Mayor Bloomberg vs. the Big Gulp


New York Mayor Michael Bloomberg has been on a years-long crusade against obesity, or at least against the cultural and commercial forces that promote it. In his latest step, he’s proposing to ban the sale of super-sized sugary drinks by restaurants, cinemas, street vendors and stadium concessionaires. The move exemplifies the tension between individual liberty and societal responsibility that’s particularly acute in the field of public health. Americans cherish their freedom to live as they choose, without “nanny state” dictates from the government. But because they’re not willing to deny medical care to people who urgently need it, society has to pick up the tab for those who make heedless choices. Striking the right balance between the two will be one of the central challenges for government in the coming decades, as rising healthcare costs put an increasing strain on federal, state and local budgets.

Almost everything government does restricts the freedom of the governed in some way. Spending programs have to be paid for with taxes that leave people less money to use as they see fit. Laws limit what people can do without risking fines, lawsuits or incarceration. People tend to accept these limits without complaint when there’s a clear connection to public safety and civil order, or a clear benefit from the spending that’s proportionate to the cost.

The support weakens when the connection to public safety isn’t so clear or the benefits are more abstract. For example, seat belt laws are widely supported: There’s no question that they save lives and reduce the severity of injuries. But when the federal government lowered the speed limit on all interstate highways to 55 miles per hour in 1974, numerous states rebelled, insisting that there was no public safety reason for such a low limit in rural areas.

Similarly, the public accepts some governmental intrusion into what people eat and drink. There is an assortment of restrictions on alcoholic beverages, including a minimum drinking age, drunk-driving laws and regulations governing when and where liquor may be advertised. There are food safety standards and nutritional mandates on school lunch programs. Manufacturers have to list the ingredients, calorie and fat content of packaged foods, and local governments are increasingly demanding the same kinds of disclosures from restaurants.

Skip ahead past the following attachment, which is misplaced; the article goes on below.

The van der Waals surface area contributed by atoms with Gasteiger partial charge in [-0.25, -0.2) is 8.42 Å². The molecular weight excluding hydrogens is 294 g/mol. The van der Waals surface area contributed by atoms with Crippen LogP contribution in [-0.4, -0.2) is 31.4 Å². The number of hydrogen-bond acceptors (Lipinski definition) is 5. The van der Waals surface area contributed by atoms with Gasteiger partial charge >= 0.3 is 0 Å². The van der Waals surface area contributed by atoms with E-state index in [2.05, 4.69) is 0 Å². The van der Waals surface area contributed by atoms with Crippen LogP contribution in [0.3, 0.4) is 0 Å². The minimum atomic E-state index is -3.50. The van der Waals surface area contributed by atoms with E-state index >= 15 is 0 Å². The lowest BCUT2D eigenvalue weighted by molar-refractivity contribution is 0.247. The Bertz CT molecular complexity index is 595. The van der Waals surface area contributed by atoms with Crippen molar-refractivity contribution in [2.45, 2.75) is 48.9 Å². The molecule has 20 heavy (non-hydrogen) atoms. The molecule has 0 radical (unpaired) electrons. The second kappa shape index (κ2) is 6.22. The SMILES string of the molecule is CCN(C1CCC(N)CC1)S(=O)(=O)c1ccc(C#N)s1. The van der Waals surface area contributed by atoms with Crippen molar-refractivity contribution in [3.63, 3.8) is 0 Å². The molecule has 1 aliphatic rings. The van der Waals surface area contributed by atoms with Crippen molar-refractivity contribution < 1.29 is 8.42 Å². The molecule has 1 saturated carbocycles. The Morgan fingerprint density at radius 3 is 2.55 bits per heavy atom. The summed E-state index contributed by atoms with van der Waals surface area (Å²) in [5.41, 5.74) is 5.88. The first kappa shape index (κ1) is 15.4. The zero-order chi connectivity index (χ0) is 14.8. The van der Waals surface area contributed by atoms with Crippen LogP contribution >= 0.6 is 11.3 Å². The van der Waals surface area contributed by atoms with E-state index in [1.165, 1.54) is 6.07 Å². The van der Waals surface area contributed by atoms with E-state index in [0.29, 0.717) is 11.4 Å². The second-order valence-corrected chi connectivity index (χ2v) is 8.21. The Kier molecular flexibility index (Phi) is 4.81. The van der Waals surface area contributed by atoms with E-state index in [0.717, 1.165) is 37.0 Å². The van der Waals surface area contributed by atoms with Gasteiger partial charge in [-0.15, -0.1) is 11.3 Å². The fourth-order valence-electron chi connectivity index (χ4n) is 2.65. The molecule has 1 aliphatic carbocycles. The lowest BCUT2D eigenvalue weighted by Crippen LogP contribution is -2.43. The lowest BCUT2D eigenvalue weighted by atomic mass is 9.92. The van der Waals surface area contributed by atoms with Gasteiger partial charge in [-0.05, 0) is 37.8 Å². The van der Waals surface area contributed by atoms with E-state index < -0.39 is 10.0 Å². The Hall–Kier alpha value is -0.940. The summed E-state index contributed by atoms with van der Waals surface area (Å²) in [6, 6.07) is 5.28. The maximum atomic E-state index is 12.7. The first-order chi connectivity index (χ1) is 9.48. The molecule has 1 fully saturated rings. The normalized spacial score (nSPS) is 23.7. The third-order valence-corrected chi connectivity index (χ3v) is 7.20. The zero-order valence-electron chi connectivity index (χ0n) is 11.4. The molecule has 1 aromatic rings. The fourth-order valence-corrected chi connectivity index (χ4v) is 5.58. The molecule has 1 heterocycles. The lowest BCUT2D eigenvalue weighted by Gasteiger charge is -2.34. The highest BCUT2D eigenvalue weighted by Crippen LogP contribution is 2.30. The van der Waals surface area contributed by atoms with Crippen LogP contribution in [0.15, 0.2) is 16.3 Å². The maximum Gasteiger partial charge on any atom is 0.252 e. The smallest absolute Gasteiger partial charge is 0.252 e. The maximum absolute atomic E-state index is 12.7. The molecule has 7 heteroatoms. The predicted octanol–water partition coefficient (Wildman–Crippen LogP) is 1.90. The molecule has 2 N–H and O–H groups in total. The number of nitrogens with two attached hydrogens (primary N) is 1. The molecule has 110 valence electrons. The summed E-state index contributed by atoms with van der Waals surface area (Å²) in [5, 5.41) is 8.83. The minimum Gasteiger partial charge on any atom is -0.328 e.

But telling the average person that he has to eat X or cannot eat Y goes a step further. It intrudes on personal decisions that consumers make with their own dollars that affect just their own bodies. That’s what makes even a relatively tame proposal such as Bloomberg’s big-cup ban so controversial. Bloomberg’s plan, which is pending before the city’s Board of Health, would outlaw the sale of sweetened drinks larger than 16 ounces. But somewhat arbitrarily, it wouldn’t apply to groceries or convenience stores, to calorie-laden lattes or fruit juices, or even to restaurants that offered two 16-ounce sodas for the price of one.

The mayor’s initiative also rests on a shaky scientific foundation. Researchers have found that people who regularly drink soda are more likely to be overweight, and that those who increase their soda intake have a greater chance of becoming obese and diabetic. But there’s little data to support the idea that a ban on large cups and bottles of sugary beverages would make a real difference in obesity, especially a ban as porous as the one Bloomberg has proposed.

With no precedents to show the effectiveness of Bloomberg’s approach, a better way to balance the competing interests of public health and personal choice would be to require more effective disclosure about the calories in soda and a more aggressive effort to educate the public about the associated risks and costs. There are nearly 400 calories in 32 ounces of Coca-Cola Classic, which is almost as much as aMcDonald’s quarter-pound hamburger. Raising awareness about calorie counts may also encourage restaurants to compete to offer the healthiest goods, not just the biggest portions.

Considering that 36% of the U.S. population is obese, far too many Americans aren’t connecting the dots between weight and chronic disease, particularly diabetes and heart disease. And that’s not just a personal health issue. Studies have shown that preventable diseases linked to behavioral choices are responsible for about half the premature deaths in the U.S. annually, and for much of the demand for costly medical care. At least some of those costs are borne directly by Medicare, Medicaid and other taxpayer-funded public programs, and indirectly by healthy people who carry private insurance.

The larger and more difficult question for the public is where to draw the line between an appropriate government effort to improve public health and an inappropriate interference with individual autonomy. If the only consideration were reducing how much taxpayers had to spend on healthcare, then Bloomberg’s next logical step would be to require restaurants to serve vegetables with every food order, or to require every New Yorker to join a health club, or to ban ice cream.

He’s not about to do that, though, because Bloomberg is a canny politician. Ultimately, society will decide what limits to place on individuals in the name of public health, and officials who go further than their constituents are ready to go will be tossed out at the next election. New Yorkers have given Bloomberg a lot of leeway on health issues so far, which suggests his views reflect their concerns about diet and obesity. Others who follow his lead may not find their constituents to be so tolerant.